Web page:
This week, one arch-conservative Catholic website published a commentary saying that gay clerics needed to leave the priesthood “permanently.” Two traditionalist cardinals wrote an open letter decrying the “homosexual agenda” that they said was spreading throughout the church. And a gossipy 550-page book was set for release purporting to lift the veil on the double lives inside the Vatican, “one of the biggest gay communities in the world.”

The prevalence of mostly closeted gay priests has recently been portrayed in all manners, from the work of the devil to something the church should learn to embrace.

But church figures in Rome and beyond say one thing is clear: As Pope Francis opens a landmark conference at the Vatican on sexual abuse Thursday, the debate over gay priests is becoming a divisive undercurrent of the summit itself.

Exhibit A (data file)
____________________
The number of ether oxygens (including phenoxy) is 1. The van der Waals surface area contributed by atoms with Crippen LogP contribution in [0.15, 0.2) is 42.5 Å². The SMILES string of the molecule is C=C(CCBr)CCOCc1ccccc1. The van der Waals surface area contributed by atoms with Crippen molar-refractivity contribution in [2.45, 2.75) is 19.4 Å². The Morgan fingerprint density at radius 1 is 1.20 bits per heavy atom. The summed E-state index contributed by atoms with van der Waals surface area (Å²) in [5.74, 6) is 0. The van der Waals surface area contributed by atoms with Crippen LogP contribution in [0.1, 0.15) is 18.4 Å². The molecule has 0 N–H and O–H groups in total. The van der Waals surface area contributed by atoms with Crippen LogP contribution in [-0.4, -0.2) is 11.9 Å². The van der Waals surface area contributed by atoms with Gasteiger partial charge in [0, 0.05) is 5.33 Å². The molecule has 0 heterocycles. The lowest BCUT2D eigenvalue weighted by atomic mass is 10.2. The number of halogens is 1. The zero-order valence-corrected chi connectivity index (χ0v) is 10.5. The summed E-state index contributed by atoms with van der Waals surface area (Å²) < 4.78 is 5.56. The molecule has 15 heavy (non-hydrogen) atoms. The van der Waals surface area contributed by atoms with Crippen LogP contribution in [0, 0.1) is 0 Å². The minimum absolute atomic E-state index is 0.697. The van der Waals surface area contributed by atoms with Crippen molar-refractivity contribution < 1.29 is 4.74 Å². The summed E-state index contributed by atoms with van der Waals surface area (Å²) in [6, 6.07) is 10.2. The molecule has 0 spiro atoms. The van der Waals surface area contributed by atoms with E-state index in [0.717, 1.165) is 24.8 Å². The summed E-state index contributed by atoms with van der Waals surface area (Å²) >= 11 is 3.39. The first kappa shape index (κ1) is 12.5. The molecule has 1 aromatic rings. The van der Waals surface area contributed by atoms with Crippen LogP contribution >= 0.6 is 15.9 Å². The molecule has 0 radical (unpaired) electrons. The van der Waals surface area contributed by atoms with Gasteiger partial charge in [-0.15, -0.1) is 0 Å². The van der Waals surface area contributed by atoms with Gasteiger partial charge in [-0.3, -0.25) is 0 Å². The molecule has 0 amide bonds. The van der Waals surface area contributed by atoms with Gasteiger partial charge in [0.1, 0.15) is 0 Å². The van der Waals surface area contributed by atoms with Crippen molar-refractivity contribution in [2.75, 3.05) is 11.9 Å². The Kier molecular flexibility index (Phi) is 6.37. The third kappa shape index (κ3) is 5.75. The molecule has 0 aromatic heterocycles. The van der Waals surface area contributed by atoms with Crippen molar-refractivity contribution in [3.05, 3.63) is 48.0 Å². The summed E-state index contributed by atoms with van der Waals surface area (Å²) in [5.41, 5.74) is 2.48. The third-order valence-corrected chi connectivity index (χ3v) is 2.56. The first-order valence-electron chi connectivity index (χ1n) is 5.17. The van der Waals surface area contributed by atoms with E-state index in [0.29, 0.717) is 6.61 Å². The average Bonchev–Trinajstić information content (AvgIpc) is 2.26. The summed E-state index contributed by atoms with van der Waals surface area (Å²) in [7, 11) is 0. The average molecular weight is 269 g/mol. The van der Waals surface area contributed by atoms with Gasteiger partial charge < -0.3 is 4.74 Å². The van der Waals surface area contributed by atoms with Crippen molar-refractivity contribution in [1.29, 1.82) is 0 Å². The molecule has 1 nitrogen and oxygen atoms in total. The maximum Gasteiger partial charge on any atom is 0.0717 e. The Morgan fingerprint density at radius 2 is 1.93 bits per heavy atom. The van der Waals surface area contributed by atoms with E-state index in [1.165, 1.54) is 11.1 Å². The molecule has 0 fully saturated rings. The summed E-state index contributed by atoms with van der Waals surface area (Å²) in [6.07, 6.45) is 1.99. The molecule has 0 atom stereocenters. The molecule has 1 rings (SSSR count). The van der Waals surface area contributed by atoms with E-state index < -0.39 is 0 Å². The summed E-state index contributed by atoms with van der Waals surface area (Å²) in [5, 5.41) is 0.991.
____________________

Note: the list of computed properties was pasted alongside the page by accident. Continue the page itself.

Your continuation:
“Gay priests are in the cross hairs,” said Father James Martin, an American Jesuit who has advocated for the church to welcome LGBT members with more compassion.

The topic hints at the challenges for the Roman Catholic Church as it begins the most direct attempt in its history to address the problem of sexual abuse. Though abuse and sexuality have been found to have no correlation, according to widely accepted research, they have become intertwined on the ideological battlefield of the church — and Catholics of all stripes have descended on Rome this week, with some arguing that Pope Francis is overlooking homosexuality in diagnosing the root reasons for abuse.

“The church seems to have agreed, with a complicit silence, on a trivialization of homosexuality,” Jean-Pierre Maugendre, president of a French Catholic group, said at a news conference this week.